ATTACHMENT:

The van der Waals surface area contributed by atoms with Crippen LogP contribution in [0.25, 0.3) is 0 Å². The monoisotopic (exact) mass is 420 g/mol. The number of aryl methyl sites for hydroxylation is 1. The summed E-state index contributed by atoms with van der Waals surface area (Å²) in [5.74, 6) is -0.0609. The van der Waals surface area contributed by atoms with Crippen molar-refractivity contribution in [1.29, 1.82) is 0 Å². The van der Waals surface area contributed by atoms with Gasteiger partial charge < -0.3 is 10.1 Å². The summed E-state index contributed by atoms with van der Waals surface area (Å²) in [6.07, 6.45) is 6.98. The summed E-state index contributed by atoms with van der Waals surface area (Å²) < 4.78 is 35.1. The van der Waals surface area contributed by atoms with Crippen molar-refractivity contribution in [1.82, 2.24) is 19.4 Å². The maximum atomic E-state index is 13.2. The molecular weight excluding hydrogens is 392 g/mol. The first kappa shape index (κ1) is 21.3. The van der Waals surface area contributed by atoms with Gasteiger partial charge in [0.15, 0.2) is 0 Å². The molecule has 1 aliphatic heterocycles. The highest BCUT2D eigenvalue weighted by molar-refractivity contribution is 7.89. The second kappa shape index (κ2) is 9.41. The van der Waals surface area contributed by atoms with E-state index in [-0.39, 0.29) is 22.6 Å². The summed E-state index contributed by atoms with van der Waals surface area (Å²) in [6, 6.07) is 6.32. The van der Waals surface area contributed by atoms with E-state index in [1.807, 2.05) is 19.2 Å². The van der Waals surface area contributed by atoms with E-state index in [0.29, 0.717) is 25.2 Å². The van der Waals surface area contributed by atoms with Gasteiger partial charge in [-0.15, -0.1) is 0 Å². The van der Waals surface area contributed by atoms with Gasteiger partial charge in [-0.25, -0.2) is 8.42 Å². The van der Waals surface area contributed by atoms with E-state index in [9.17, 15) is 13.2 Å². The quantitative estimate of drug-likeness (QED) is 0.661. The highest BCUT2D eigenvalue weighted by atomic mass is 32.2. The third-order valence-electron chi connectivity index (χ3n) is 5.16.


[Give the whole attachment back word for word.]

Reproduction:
The van der Waals surface area contributed by atoms with Crippen LogP contribution in [0.25, 0.3) is 0 Å². The monoisotopic (exact) mass is 420 g/mol. The number of aryl methyl sites for hydroxylation is 1. The summed E-state index contributed by atoms with van der Waals surface area (Å²) in [5.74, 6) is -0.0609. The van der Waals surface area contributed by atoms with Crippen molar-refractivity contribution in [1.29, 1.82) is 0 Å². The van der Waals surface area contributed by atoms with Gasteiger partial charge < -0.3 is 10.1 Å². The summed E-state index contributed by atoms with van der Waals surface area (Å²) in [6.07, 6.45) is 6.98. The summed E-state index contributed by atoms with van der Waals surface area (Å²) < 4.78 is 35.1. The van der Waals surface area contributed by atoms with Crippen molar-refractivity contribution in [1.82, 2.24) is 19.4 Å². The maximum atomic E-state index is 13.2. The molecular weight excluding hydrogens is 392 g/mol. The first kappa shape index (κ1) is 21.3. The van der Waals surface area contributed by atoms with Gasteiger partial charge in [0.15, 0.2) is 0 Å². The molecule has 1 aliphatic heterocycles. The highest BCUT2D eigenvalue weighted by molar-refractivity contribution is 7.89. The second kappa shape index (κ2) is 9.41. The van der Waals surface area contributed by atoms with E-state index in [-0.39, 0.29) is 22.6 Å². The summed E-state index contributed by atoms with van der Waals surface area (Å²) in [6, 6.07) is 6.32. The van der Waals surface area contributed by atoms with E-state index in [1.807, 2.05) is 19.2 Å². The van der Waals surface area contributed by atoms with E-state index in [0.29, 0.717) is 25.2 Å². The van der Waals surface area contributed by atoms with Gasteiger partial charge in [-0.15, -0.1) is 0 Å². The van der Waals surface area contributed by atoms with Gasteiger partial charge in [-0.25, -0.2) is 8.42 Å². The van der Waals surface area contributed by atoms with E-state index in [9.17, 15) is 13.2 Å². The quantitative estimate of drug-likeness (QED) is 0.661. The highest BCUT2D eigenvalue weighted by atomic mass is 32.2. The third-order valence-electron chi connectivity index (χ3n) is 5.16.